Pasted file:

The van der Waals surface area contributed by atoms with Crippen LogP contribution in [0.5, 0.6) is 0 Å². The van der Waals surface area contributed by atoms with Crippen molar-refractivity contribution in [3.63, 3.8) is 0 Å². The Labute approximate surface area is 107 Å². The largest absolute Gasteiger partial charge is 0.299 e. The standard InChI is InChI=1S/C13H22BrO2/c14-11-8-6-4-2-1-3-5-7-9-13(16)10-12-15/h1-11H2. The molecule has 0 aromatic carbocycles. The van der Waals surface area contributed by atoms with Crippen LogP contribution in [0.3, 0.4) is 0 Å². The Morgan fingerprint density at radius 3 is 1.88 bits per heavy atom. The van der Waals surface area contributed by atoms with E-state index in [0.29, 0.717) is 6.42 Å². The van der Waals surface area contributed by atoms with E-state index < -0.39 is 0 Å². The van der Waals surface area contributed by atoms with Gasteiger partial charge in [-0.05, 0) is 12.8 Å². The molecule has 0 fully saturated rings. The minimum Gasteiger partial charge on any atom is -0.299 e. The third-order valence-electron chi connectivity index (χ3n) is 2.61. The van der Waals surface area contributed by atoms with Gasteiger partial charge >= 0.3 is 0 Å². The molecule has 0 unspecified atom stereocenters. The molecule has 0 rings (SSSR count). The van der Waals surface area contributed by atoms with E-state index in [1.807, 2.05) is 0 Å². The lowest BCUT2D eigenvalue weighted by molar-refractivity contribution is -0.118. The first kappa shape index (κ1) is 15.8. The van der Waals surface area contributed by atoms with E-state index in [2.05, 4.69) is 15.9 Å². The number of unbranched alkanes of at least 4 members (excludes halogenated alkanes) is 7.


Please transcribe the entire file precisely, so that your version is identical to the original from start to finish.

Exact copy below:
The van der Waals surface area contributed by atoms with Crippen LogP contribution in [0.5, 0.6) is 0 Å². The van der Waals surface area contributed by atoms with Crippen molar-refractivity contribution in [3.63, 3.8) is 0 Å². The Labute approximate surface area is 107 Å². The largest absolute Gasteiger partial charge is 0.299 e. The standard InChI is InChI=1S/C13H22BrO2/c14-11-8-6-4-2-1-3-5-7-9-13(16)10-12-15/h1-11H2. The molecule has 0 aromatic carbocycles. The van der Waals surface area contributed by atoms with Crippen LogP contribution in [0.3, 0.4) is 0 Å². The Morgan fingerprint density at radius 3 is 1.88 bits per heavy atom. The van der Waals surface area contributed by atoms with E-state index in [0.29, 0.717) is 6.42 Å². The van der Waals surface area contributed by atoms with E-state index < -0.39 is 0 Å². The van der Waals surface area contributed by atoms with Gasteiger partial charge in [-0.05, 0) is 12.8 Å². The molecule has 0 fully saturated rings. The minimum Gasteiger partial charge on any atom is -0.299 e. The third-order valence-electron chi connectivity index (χ3n) is 2.61. The van der Waals surface area contributed by atoms with Gasteiger partial charge >= 0.3 is 0 Å². The molecule has 0 unspecified atom stereocenters. The molecule has 0 rings (SSSR count). The van der Waals surface area contributed by atoms with E-state index in [1.807, 2.05) is 0 Å². The lowest BCUT2D eigenvalue weighted by molar-refractivity contribution is -0.118. The first kappa shape index (κ1) is 15.8. The van der Waals surface area contributed by atoms with E-state index in [2.05, 4.69) is 15.9 Å². The number of unbranched alkanes of at least 4 members (excludes halogenated alkanes) is 7.